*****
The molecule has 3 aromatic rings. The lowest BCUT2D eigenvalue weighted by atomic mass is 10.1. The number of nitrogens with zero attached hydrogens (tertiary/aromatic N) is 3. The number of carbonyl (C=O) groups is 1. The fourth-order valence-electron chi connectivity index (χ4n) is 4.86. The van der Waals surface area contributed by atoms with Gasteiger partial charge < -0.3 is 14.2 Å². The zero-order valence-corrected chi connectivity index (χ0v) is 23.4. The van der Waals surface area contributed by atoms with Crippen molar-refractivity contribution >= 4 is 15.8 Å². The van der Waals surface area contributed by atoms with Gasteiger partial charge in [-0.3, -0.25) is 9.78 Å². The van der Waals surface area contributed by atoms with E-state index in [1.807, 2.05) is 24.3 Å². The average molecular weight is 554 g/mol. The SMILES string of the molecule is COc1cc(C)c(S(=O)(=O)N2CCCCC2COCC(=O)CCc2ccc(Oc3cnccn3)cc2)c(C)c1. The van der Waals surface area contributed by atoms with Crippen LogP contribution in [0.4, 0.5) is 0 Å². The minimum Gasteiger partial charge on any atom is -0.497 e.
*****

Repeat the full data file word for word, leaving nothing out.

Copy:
The molecule has 3 aromatic rings. The lowest BCUT2D eigenvalue weighted by atomic mass is 10.1. The number of nitrogens with zero attached hydrogens (tertiary/aromatic N) is 3. The number of carbonyl (C=O) groups is 1. The fourth-order valence-electron chi connectivity index (χ4n) is 4.86. The van der Waals surface area contributed by atoms with Gasteiger partial charge < -0.3 is 14.2 Å². The zero-order valence-corrected chi connectivity index (χ0v) is 23.4. The van der Waals surface area contributed by atoms with Crippen molar-refractivity contribution >= 4 is 15.8 Å². The van der Waals surface area contributed by atoms with Gasteiger partial charge in [-0.3, -0.25) is 9.78 Å². The van der Waals surface area contributed by atoms with E-state index in [1.807, 2.05) is 24.3 Å². The average molecular weight is 554 g/mol. The SMILES string of the molecule is COc1cc(C)c(S(=O)(=O)N2CCCCC2COCC(=O)CCc2ccc(Oc3cnccn3)cc2)c(C)c1. The van der Waals surface area contributed by atoms with Crippen LogP contribution in [0.4, 0.5) is 0 Å². The minimum Gasteiger partial charge on any atom is -0.497 e.